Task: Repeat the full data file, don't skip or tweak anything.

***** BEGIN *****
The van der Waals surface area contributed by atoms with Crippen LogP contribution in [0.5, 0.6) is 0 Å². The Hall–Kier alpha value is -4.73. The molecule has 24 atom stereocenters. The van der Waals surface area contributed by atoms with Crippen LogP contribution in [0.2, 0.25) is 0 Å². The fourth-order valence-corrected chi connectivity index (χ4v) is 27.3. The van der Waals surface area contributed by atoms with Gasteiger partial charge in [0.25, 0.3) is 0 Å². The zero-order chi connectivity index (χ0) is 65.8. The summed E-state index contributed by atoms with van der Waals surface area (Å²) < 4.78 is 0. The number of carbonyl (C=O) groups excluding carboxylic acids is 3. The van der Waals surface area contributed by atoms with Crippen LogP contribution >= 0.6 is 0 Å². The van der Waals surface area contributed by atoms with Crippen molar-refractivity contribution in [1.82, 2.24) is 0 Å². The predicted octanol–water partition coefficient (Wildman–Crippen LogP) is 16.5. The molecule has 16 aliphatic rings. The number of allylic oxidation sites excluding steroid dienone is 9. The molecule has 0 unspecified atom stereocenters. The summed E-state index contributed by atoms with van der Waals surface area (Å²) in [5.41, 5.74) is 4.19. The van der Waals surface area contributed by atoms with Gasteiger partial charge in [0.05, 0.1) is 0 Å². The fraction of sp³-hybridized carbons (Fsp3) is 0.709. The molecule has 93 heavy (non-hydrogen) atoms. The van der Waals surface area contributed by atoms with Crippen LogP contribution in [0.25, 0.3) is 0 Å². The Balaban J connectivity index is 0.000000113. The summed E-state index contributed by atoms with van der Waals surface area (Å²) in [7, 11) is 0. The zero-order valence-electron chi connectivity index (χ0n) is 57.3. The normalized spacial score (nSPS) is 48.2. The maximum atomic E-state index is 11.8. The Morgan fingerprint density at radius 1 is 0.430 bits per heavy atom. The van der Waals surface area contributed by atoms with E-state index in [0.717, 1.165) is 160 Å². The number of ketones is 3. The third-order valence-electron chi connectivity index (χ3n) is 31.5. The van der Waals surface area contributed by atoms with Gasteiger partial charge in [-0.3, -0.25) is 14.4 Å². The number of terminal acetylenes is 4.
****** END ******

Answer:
The van der Waals surface area contributed by atoms with Crippen LogP contribution in [0.5, 0.6) is 0 Å². The Hall–Kier alpha value is -4.73. The molecule has 24 atom stereocenters. The van der Waals surface area contributed by atoms with Crippen LogP contribution in [0.2, 0.25) is 0 Å². The fourth-order valence-corrected chi connectivity index (χ4v) is 27.3. The van der Waals surface area contributed by atoms with Gasteiger partial charge in [0.25, 0.3) is 0 Å². The zero-order chi connectivity index (χ0) is 65.8. The summed E-state index contributed by atoms with van der Waals surface area (Å²) < 4.78 is 0. The number of carbonyl (C=O) groups excluding carboxylic acids is 3. The van der Waals surface area contributed by atoms with Crippen LogP contribution >= 0.6 is 0 Å². The van der Waals surface area contributed by atoms with Crippen molar-refractivity contribution in [1.82, 2.24) is 0 Å². The predicted octanol–water partition coefficient (Wildman–Crippen LogP) is 16.5. The molecule has 16 aliphatic rings. The number of allylic oxidation sites excluding steroid dienone is 9. The molecule has 0 unspecified atom stereocenters. The summed E-state index contributed by atoms with van der Waals surface area (Å²) in [5.41, 5.74) is 4.19. The van der Waals surface area contributed by atoms with Gasteiger partial charge in [0.05, 0.1) is 0 Å². The fraction of sp³-hybridized carbons (Fsp3) is 0.709. The molecule has 93 heavy (non-hydrogen) atoms. The van der Waals surface area contributed by atoms with Crippen LogP contribution in [0.25, 0.3) is 0 Å². The Balaban J connectivity index is 0.000000113. The summed E-state index contributed by atoms with van der Waals surface area (Å²) in [7, 11) is 0. The zero-order valence-electron chi connectivity index (χ0n) is 57.3. The normalized spacial score (nSPS) is 48.2. The maximum atomic E-state index is 11.8. The Morgan fingerprint density at radius 1 is 0.430 bits per heavy atom. The van der Waals surface area contributed by atoms with E-state index in [0.717, 1.165) is 160 Å². The number of ketones is 3. The third-order valence-electron chi connectivity index (χ3n) is 31.5. The van der Waals surface area contributed by atoms with Gasteiger partial charge in [-0.3, -0.25) is 14.4 Å². The number of terminal acetylenes is 4.